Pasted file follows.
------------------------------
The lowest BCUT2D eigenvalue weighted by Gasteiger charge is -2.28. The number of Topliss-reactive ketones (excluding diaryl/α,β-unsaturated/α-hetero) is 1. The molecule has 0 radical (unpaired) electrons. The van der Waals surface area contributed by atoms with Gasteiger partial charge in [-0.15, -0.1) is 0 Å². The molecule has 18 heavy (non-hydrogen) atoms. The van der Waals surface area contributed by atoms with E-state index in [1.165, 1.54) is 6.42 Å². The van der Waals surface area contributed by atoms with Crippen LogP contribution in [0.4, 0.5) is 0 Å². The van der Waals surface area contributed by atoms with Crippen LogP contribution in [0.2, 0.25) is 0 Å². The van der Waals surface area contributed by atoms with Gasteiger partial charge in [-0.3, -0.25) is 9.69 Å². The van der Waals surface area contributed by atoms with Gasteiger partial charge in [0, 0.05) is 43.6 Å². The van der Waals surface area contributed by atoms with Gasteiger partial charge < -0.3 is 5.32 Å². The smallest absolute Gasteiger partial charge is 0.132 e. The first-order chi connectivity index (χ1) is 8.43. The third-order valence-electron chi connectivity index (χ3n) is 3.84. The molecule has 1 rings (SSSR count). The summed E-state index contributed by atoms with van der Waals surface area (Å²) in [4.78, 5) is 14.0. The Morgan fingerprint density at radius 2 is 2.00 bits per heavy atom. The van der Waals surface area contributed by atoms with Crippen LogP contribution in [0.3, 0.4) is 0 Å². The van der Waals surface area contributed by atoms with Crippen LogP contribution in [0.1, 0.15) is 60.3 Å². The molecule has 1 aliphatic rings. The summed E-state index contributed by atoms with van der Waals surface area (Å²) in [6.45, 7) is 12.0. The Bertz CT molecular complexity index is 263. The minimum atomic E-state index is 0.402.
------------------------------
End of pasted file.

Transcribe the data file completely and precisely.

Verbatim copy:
The lowest BCUT2D eigenvalue weighted by Gasteiger charge is -2.28. The number of Topliss-reactive ketones (excluding diaryl/α,β-unsaturated/α-hetero) is 1. The molecule has 0 radical (unpaired) electrons. The van der Waals surface area contributed by atoms with Gasteiger partial charge in [-0.15, -0.1) is 0 Å². The molecule has 18 heavy (non-hydrogen) atoms. The van der Waals surface area contributed by atoms with E-state index in [1.165, 1.54) is 6.42 Å². The van der Waals surface area contributed by atoms with Crippen LogP contribution in [0.4, 0.5) is 0 Å². The van der Waals surface area contributed by atoms with Crippen LogP contribution in [0.2, 0.25) is 0 Å². The van der Waals surface area contributed by atoms with Gasteiger partial charge in [-0.3, -0.25) is 9.69 Å². The van der Waals surface area contributed by atoms with Gasteiger partial charge in [0, 0.05) is 43.6 Å². The van der Waals surface area contributed by atoms with Gasteiger partial charge < -0.3 is 5.32 Å². The smallest absolute Gasteiger partial charge is 0.132 e. The first-order chi connectivity index (χ1) is 8.43. The third-order valence-electron chi connectivity index (χ3n) is 3.84. The molecule has 1 rings (SSSR count). The summed E-state index contributed by atoms with van der Waals surface area (Å²) in [4.78, 5) is 14.0. The Morgan fingerprint density at radius 2 is 2.00 bits per heavy atom. The van der Waals surface area contributed by atoms with Crippen LogP contribution in [0.3, 0.4) is 0 Å². The van der Waals surface area contributed by atoms with Crippen LogP contribution in [0.1, 0.15) is 60.3 Å². The molecule has 1 aliphatic rings. The summed E-state index contributed by atoms with van der Waals surface area (Å²) in [6.45, 7) is 12.0. The Bertz CT molecular complexity index is 263. The minimum atomic E-state index is 0.402.